Third Sunday of Advent
We live in a world where people often pretend to be something which they’re not.
We’ve all read stories in the newspapers or even heard television reports of men and women who’ve pretended to be a qualified surgeon or lawyer, or maybe a teacher, but who were actually nothing of the sort. Sometimes they get away with it for a long time, and perhaps it’s not until something awful happens that they’re exposed as imposters. But of course, by that time it’s often too late, and somebody will have suffered.
On a smaller scale I guess that lots of us have probably hidden things on an application form for a job. Something which we felt might work against us if the truth were known. Perhaps our age, or the real reason that we left a job. And so, maybe we should look at ourselves before we criticise others, or at least try to understand why men and women so often want to appear to be something which they’re not.
Now, this certainly isn’t a criticism which we could level at John the Baptist, is it? When the Jews asked him who he was; when they were thinking that perhaps he was the special person that God had promised to send, he could easily have said “Yes, that’s just who I am; so you’d better buck your ideas up and follow me.”
He could have said that, and no doubt, if he’d done so, he would have generated a big following. He would have become the leader of a very popular movement. But John wasn’t going to claim anything which wasn’t true. He told people that he wasn’t the leader for whom they were waiting. In fact he went on to say that the leader for whom he was preparing the way, was far better than anything he could be. John claimed to be a sign post, pointing the way to the truth; and he refused to pretend that he was that truth.
You know, there’s a lot we can learn from John. First of all we must recognise that it’s not the Church which is the way and the truth and the life. So when the Church or her children begin to think like this, well, they’re making a mistake. The Church is important because it points the way to Jesus, whom we exist to serve. Therefore, everything we do should be a signpost or a pointer to him; just like John the Baptist.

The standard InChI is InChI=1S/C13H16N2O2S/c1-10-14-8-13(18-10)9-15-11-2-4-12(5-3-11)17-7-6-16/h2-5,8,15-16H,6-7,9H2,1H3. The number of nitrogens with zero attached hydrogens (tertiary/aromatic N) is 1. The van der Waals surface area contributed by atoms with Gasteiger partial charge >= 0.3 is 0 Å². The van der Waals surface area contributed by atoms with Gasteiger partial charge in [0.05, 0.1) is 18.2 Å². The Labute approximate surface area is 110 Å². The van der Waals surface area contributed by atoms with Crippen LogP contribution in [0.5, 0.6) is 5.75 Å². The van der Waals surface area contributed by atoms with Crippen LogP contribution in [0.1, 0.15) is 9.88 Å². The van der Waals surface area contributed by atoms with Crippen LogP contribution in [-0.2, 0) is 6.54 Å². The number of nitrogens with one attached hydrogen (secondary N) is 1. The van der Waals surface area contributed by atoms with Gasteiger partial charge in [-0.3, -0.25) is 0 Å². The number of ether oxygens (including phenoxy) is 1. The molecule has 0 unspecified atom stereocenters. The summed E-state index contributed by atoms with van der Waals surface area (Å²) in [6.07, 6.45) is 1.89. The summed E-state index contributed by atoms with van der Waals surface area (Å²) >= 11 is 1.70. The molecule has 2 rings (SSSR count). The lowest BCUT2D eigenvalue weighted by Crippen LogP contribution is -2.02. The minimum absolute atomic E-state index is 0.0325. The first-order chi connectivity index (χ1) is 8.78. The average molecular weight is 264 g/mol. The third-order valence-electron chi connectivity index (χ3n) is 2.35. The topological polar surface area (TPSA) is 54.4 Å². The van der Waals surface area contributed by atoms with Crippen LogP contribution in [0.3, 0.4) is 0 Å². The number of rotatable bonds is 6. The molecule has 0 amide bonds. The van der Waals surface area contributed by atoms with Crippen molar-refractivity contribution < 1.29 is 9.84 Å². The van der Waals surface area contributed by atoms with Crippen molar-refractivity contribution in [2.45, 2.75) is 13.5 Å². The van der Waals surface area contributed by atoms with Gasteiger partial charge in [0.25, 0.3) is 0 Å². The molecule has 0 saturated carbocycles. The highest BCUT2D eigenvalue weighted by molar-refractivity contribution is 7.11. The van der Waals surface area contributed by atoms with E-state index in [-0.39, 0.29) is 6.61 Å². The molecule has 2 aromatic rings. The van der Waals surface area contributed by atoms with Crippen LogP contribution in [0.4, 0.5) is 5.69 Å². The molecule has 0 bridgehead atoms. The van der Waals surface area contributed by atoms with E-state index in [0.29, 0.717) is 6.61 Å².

John admitted he wasn’t the way; and the Church must always do the same. You see, it’s very easy to get in the way of the Christ to whom we should be pointing, and the Church must constantly check that she isn’t doing just this.
Isn’t that awful? The Church which exists to point people to Jesus actually sometimes puts them off. And one of the ways she does this is through congregations who exclude people. Congregations who are particular about who is welcome in church and who, on the other hand, might be tolerated, but really isn’t the kind of person whom church needs!
So perhaps on this third Sunday of Advent we should remember that John the Baptist pointed beyond himself, to Jesus and called him the “lamb of God”, the one who “takes away the sins of the world.” And that means the sins of the whole world, not just our little bit of it.
The light that shines through Christ should show us that we’re all children of God. And this means that people we don’t understand or even like are also children of God. Whether they go to our church, another church, a different tradition, no church, or even a different faith, they are God’s children.
I know this is difficult. Believe me, I know how easy it is to put a label on someone and to criticise them because you feel that they’ve missed the point of their faith. I know, because I’ve done it and it makes me ashamed. And of course, the irony of being critical like this is that when you do so, it shows that you’ve also missed the point, and stand in need of God’s grace and love. So maybe the recognition is a good thing.
John the Baptist recognised a true light which was coming into the world, a light which was for everyone. Later in the glow of that light, Peter and Paul recognised that God loved people who weren’t Jews, as well.
That same light glows in our world and is teaching us that God loves the very people we love to hate, whoever they may be. Whether they’re those horrific terrorists, the noisy neighbours up the road, or that difficult person across the aisle who seems intent on making your life as complicated as possible!
God loves them; and when we try, perhaps against all the odds, to love them too, well then, by God’s grace we also become a sign that points the way to the light of the world.
A sign which points the way to Jesus. Amen.